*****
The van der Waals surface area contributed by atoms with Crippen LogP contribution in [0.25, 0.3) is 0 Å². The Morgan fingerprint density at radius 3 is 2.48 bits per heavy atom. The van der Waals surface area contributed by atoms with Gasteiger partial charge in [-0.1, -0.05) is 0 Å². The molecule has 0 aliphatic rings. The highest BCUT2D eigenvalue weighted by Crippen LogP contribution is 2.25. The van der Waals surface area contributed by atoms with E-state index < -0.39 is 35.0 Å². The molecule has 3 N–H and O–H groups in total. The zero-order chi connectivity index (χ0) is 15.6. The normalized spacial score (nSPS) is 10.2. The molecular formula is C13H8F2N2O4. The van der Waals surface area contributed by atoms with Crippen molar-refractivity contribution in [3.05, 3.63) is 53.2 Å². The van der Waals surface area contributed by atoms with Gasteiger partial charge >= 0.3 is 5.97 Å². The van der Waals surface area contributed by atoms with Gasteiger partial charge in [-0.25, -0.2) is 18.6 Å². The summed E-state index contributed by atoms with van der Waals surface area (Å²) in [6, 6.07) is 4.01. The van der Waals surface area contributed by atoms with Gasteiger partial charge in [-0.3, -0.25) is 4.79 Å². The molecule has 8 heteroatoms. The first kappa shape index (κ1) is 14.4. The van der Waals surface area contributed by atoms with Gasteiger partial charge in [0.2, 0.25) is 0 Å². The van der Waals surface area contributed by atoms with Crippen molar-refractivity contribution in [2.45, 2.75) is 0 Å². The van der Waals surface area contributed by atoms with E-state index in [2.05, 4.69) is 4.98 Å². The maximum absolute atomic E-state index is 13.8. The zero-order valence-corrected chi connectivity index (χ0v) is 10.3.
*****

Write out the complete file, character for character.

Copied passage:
The van der Waals surface area contributed by atoms with Crippen LogP contribution in [0.25, 0.3) is 0 Å². The Morgan fingerprint density at radius 3 is 2.48 bits per heavy atom. The van der Waals surface area contributed by atoms with Gasteiger partial charge in [-0.1, -0.05) is 0 Å². The molecule has 0 aliphatic rings. The highest BCUT2D eigenvalue weighted by Crippen LogP contribution is 2.25. The van der Waals surface area contributed by atoms with E-state index < -0.39 is 35.0 Å². The molecule has 3 N–H and O–H groups in total. The zero-order chi connectivity index (χ0) is 15.6. The normalized spacial score (nSPS) is 10.2. The molecular formula is C13H8F2N2O4. The van der Waals surface area contributed by atoms with Crippen molar-refractivity contribution in [3.05, 3.63) is 53.2 Å². The van der Waals surface area contributed by atoms with Gasteiger partial charge >= 0.3 is 5.97 Å². The van der Waals surface area contributed by atoms with Gasteiger partial charge in [-0.25, -0.2) is 18.6 Å². The summed E-state index contributed by atoms with van der Waals surface area (Å²) in [6, 6.07) is 4.01. The van der Waals surface area contributed by atoms with Gasteiger partial charge in [-0.3, -0.25) is 4.79 Å². The molecule has 8 heteroatoms. The first kappa shape index (κ1) is 14.4. The van der Waals surface area contributed by atoms with Gasteiger partial charge in [0.2, 0.25) is 0 Å². The van der Waals surface area contributed by atoms with Crippen molar-refractivity contribution in [2.45, 2.75) is 0 Å². The van der Waals surface area contributed by atoms with E-state index in [2.05, 4.69) is 4.98 Å². The maximum absolute atomic E-state index is 13.8. The zero-order valence-corrected chi connectivity index (χ0v) is 10.3.